On July 10, a group of 19 US Senate Democrats, led by New Jersey Senator Cory Booker, sent a letter to CFPB Director Richard Cordray that called on the Consumer Financial Protection Bureau (CFPB) to expedite a rulemaking that would require increased reporting of data on loans made to small, minority- and women-owned businesses. In particular, Booker and his colleagues said that the lack of public data makes it difficult to gauge whether fair lending laws are being enforced and applied within the small business lending environment.
Section 1071 of the Dodd Frank Act, authorizes the agency to issue a rule that would require lenders to collect additional information from women and minority-owned small business applicants. One problem such a rulemaking raises is that the Equal Credit Opportunity Act (ECOA) prohibits a creditor from asking questions about race, color, religion, ethnicity or sex of an applicant. Thus, the CFPB will ultimately have to provide guidance to help resolve the conflict between these two laws.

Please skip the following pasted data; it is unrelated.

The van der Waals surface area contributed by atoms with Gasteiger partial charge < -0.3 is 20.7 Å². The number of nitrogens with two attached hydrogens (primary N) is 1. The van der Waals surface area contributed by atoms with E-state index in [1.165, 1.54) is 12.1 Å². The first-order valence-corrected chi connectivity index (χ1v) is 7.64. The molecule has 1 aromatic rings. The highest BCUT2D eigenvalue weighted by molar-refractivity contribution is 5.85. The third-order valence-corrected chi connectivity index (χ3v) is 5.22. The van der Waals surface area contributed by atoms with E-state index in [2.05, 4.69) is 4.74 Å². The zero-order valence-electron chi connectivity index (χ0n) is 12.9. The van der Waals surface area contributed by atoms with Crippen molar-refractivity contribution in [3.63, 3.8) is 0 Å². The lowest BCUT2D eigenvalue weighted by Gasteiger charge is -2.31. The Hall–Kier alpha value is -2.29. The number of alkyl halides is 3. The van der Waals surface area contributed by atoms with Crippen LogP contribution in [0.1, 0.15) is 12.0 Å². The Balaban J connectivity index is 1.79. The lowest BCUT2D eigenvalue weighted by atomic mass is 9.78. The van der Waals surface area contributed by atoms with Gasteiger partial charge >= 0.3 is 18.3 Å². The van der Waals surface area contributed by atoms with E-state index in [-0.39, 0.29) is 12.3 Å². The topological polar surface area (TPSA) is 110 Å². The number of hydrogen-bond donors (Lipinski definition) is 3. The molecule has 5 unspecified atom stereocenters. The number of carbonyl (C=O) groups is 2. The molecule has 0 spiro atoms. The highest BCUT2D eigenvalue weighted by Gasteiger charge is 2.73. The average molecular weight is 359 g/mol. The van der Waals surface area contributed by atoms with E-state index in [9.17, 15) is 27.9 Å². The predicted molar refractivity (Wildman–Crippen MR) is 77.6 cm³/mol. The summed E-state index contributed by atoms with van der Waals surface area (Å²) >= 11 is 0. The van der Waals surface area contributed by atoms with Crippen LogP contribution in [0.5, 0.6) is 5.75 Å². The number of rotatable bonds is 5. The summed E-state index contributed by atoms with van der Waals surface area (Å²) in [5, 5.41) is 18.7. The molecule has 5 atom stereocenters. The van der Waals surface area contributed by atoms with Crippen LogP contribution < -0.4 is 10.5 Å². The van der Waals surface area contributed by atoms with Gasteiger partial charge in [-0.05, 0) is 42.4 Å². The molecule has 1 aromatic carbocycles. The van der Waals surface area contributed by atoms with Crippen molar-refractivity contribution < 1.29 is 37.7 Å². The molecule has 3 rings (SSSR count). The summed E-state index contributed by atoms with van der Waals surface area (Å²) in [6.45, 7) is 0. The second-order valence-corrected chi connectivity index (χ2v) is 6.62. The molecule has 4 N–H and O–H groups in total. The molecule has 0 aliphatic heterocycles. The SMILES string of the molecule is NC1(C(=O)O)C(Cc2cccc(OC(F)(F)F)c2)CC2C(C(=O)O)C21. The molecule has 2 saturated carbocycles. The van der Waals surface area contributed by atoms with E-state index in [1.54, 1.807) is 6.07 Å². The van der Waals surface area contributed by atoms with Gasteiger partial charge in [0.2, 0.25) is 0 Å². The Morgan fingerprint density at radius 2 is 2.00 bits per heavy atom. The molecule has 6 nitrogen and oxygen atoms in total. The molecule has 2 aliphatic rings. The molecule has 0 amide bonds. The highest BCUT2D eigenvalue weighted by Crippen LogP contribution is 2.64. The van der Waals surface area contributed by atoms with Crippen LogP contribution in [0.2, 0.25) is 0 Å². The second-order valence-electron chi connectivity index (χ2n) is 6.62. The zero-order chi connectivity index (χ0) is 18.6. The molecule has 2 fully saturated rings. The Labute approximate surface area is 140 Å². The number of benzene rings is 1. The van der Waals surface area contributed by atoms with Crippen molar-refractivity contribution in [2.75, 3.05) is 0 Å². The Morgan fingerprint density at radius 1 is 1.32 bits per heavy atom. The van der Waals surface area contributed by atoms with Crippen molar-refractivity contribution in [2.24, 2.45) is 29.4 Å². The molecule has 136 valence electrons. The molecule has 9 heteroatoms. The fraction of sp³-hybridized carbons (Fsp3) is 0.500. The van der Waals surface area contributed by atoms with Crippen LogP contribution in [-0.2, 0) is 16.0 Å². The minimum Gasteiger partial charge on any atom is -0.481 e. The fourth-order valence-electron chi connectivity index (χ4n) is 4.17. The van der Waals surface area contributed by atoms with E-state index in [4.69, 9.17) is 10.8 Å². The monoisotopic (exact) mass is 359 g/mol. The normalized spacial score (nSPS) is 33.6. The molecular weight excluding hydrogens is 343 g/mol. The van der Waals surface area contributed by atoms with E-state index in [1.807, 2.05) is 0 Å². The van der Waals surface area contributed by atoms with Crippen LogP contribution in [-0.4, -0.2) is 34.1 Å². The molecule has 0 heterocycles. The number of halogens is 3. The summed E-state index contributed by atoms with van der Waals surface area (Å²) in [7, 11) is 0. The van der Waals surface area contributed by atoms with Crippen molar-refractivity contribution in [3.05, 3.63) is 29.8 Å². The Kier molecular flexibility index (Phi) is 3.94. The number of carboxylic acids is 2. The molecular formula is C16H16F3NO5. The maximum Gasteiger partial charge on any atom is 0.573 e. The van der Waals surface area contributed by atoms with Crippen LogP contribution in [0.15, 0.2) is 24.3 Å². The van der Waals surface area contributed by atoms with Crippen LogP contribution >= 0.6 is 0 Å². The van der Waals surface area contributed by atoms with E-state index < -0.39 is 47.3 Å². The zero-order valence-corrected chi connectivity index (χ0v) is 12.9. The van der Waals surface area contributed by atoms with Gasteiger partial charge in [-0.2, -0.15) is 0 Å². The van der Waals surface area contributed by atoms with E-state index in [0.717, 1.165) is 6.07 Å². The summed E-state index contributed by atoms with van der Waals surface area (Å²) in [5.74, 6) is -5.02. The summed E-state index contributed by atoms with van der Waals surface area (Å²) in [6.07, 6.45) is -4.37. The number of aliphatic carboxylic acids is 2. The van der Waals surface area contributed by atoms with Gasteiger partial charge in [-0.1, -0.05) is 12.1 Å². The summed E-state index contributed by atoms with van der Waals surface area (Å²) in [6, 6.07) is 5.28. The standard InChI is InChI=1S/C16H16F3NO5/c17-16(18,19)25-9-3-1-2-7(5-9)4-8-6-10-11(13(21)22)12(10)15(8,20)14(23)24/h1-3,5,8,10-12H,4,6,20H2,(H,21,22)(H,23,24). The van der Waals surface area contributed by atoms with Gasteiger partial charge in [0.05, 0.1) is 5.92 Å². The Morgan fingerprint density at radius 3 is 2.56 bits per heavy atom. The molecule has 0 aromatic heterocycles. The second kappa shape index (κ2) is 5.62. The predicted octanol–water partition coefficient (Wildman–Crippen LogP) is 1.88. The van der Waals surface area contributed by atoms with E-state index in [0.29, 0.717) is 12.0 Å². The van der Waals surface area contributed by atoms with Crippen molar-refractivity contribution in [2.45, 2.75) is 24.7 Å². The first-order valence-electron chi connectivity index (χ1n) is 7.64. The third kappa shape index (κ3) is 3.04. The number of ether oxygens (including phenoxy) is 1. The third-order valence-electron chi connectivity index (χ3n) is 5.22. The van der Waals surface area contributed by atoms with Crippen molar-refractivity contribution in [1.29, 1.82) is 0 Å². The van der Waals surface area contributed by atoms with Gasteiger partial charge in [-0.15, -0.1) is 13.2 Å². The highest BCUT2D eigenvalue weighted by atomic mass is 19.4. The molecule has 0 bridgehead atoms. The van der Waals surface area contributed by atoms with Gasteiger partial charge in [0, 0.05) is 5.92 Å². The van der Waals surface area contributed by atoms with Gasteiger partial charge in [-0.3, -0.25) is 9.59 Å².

In an April report, the CFPB said it’s considering how the bureau might work with other agencies to, in part, gain insight into existing small-business data collection efforts and possible ways to cooperate in future efforts. However, it was not included in its most recent rulemaking agenda.
Courtesy Experian: Government Affairs and Public Policy